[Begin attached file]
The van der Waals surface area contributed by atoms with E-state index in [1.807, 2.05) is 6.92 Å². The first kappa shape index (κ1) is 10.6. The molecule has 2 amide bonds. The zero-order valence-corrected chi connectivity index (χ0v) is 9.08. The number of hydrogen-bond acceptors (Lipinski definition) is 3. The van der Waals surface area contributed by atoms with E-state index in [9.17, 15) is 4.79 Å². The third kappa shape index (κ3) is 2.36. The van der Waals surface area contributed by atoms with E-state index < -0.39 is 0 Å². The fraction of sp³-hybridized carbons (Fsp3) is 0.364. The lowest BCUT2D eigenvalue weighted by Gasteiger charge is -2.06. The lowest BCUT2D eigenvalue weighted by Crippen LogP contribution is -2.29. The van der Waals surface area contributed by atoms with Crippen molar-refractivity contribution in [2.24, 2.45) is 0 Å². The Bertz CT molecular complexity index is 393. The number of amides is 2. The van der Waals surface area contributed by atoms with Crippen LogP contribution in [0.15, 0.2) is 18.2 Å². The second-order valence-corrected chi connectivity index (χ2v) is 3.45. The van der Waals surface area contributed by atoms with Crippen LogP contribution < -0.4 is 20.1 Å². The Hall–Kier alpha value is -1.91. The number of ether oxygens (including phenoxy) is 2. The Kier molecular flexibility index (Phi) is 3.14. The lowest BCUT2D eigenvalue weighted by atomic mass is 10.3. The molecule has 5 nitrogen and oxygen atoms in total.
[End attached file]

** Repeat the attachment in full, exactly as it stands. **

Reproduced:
The van der Waals surface area contributed by atoms with E-state index in [1.807, 2.05) is 6.92 Å². The first kappa shape index (κ1) is 10.6. The molecule has 2 amide bonds. The zero-order valence-corrected chi connectivity index (χ0v) is 9.08. The number of hydrogen-bond acceptors (Lipinski definition) is 3. The van der Waals surface area contributed by atoms with E-state index in [9.17, 15) is 4.79 Å². The third kappa shape index (κ3) is 2.36. The van der Waals surface area contributed by atoms with E-state index < -0.39 is 0 Å². The fraction of sp³-hybridized carbons (Fsp3) is 0.364. The lowest BCUT2D eigenvalue weighted by Gasteiger charge is -2.06. The lowest BCUT2D eigenvalue weighted by Crippen LogP contribution is -2.29. The van der Waals surface area contributed by atoms with Crippen molar-refractivity contribution in [2.24, 2.45) is 0 Å². The Bertz CT molecular complexity index is 393. The number of amides is 2. The van der Waals surface area contributed by atoms with Crippen LogP contribution in [0.15, 0.2) is 18.2 Å². The second-order valence-corrected chi connectivity index (χ2v) is 3.45. The van der Waals surface area contributed by atoms with Crippen LogP contribution < -0.4 is 20.1 Å². The Hall–Kier alpha value is -1.91. The number of ether oxygens (including phenoxy) is 2. The Kier molecular flexibility index (Phi) is 3.14. The lowest BCUT2D eigenvalue weighted by atomic mass is 10.3. The molecule has 5 nitrogen and oxygen atoms in total.